9. Do not repeat the answers. When a student makes a comment, let him / her comment stand on its own. If you repeat the answer, students will be trained to listen only to the teacher and you will steal some of the “Thunder” away from the student. If you think that others do not hear, that the student repeat the answer. (Note: this method may not work when addressing 200 people, but is very effective in my group.)
10. Give students a choice. Make sure that the choice you give is acceptable for you. For example, you can say “Today we are going to climb” Daredevil Hill, ‘do you want to do it before or after lunch? “Give some choice of activities, or at least that gives students some control and buy for the week of
How Parents can set the tone for a positive learning environment :.
Parents can also participate in creating a positive learning environment (Muijs, 2004). Teachers should expect parents to work with children and staff their schools to support children’s learning and learning environment of the school. The Canadian Education Act 1997) asserts certain expectations to parents. This are to “meet the basic needs of their child, ensure their child attends school; encourage their child to complete homework homework; his conduct of the child while the child is in school and on the way to and from school, somewhat interact with school staff. “(Canadian Education Act, 1997, p.1).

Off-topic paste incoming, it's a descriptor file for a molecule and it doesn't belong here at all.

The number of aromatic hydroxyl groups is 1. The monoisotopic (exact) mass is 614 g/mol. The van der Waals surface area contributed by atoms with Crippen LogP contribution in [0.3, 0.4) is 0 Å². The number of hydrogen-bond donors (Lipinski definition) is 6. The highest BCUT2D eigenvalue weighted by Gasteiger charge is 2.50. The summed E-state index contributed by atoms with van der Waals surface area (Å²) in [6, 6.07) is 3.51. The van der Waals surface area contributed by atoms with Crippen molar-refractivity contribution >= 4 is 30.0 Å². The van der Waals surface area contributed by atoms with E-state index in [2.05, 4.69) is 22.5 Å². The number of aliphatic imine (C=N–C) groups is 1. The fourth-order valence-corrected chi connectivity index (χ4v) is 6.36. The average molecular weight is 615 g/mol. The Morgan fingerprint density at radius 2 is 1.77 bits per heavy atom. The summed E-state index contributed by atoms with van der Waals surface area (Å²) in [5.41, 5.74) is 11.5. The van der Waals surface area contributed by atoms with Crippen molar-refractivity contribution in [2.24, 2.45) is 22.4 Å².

Just like a teacher’s attitude plays a role in establishing a positive environment, the attitude of the parents also take effect (Ajzen, 1988, p.10). Parents can help by sending a child to school on a positive note. If a parent smiles as he or she wants the baby a nice day and says, “I love you”, the child is already approaching the day with a positive outlook and will be more receptive to learn (Ajzen, 1988, p.10).